Increased drug and alcohol abuse. More teen pregnancies and suicides.
Those are a few of the possible results the proposed high school boundary changes could bring to northern Davis County, some residents told the Davis School Board on Tuesday.Not to mention the division of a community - Clinton - that says it's tired of being treated like "the armpit of the school district."
The occasion was a public hearing at Clearfield High School. The topic was proposed changes in high school boundaries involving Layton, Clearfield and Davis high schools.
The changes are necessary to accommodate a new high school under construction in north Layton. Officials plan to open the new school in August 1992.
Under the proposed changes, about 17 percent of the graduates from Sunset Junior High would go to Clearfield High. The rest would attend the new high school.
All of the 17 percent are from Clinton.
"This will place a considerable burden upon this small number of students and could seriously hamper their social and emotional growth and development," said Larry Jay Davis, spokesman for the concerned Clinton residents.
Davis was backed by more than 50 Clinton residents - including the mayor - in attendance at Tuesday's hearing.
The new high school boundaries go south from the Weber-Davis county line along the Denver & Rio Grande Railroad tracks to 800 North. Students living east of the tracks would go to the new school. Those living west would remain at Clearfield.
The Clinton residents propose that all of Clinton be shifted to the new high school.
Mayor Steve Weller said he's tired of having his community constantly divided by elementary and junior high school boundary changes.
"Maybe instead of getting on the bus and going along with the program, it's time we drive the bus," the mayor said, to the approving roar of his constituents.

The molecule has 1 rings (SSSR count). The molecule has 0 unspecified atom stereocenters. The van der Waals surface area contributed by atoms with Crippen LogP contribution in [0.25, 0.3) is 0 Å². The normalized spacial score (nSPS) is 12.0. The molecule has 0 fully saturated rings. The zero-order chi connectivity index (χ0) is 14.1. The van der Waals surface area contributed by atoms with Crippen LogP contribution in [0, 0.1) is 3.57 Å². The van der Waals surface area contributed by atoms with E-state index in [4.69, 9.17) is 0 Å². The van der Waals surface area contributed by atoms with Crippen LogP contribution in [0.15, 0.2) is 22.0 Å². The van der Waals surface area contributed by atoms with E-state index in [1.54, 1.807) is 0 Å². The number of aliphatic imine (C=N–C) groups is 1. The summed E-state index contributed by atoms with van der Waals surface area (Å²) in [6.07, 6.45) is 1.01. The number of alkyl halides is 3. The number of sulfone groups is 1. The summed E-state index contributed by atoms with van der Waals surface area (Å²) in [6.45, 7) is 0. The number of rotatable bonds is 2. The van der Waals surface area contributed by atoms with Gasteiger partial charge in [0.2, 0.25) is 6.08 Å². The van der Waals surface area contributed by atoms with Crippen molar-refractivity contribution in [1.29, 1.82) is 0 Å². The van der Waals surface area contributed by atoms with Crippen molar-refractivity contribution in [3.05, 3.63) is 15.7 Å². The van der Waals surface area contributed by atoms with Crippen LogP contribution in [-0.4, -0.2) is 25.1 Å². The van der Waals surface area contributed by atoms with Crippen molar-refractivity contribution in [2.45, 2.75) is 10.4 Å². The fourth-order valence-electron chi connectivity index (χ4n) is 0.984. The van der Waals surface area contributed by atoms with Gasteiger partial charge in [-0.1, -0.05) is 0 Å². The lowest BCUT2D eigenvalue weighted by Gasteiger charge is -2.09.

Darrell White, a district consultant who worked with a citizens committee in formulating the boundary proposal, said the Clinton residents' suggestion was considered by the committee and remains "a workable alternative that the board can look at."
Layton resident Colleen Watt said teenagers are vulnerable to social disruptions, which could result in increased incidences of drug abuse, promiscuity and depression.
Also concerned about the boundary changes were several residents who live in the Oak Forest, Rolling Oaks and Bay View subdivisions along Antelope Drive in east Layton.
The proposed boundary between the new high school and Layton High goes up the middle of Antelope Drive, resulting in a split-up of North Layton graduates, 24 percent of whom would attend Layton High, while 76 percent would go to the new high school.
Residents along Antelope Drive pointed out that about 12 students a year from their subdivisions would go to a different high school than their peers, resulting in possible negative social and emotional impacts. The residents suggest that both sides of the street attend the same high school, be it Layton or the new one.
Eric Bixby, a ninth-grade student at North Layton Junior High, told the board that his friends, whom he considers family, would all go to the new high school while he would go to Layton High.
"I'm pleading with you . . . don't separate me from my family."
Another resident asked the district to allow a phase-in period so that students currently in junior high school can choose which high school they will attend.
School Board President Lynn Summerhays said the board will consider all of the suggestions - as well as any that come up at the next public hearing - before making a final decision in June.
The next - and final - hearing is scheduled for Tuesday, May 21, at Layton High School.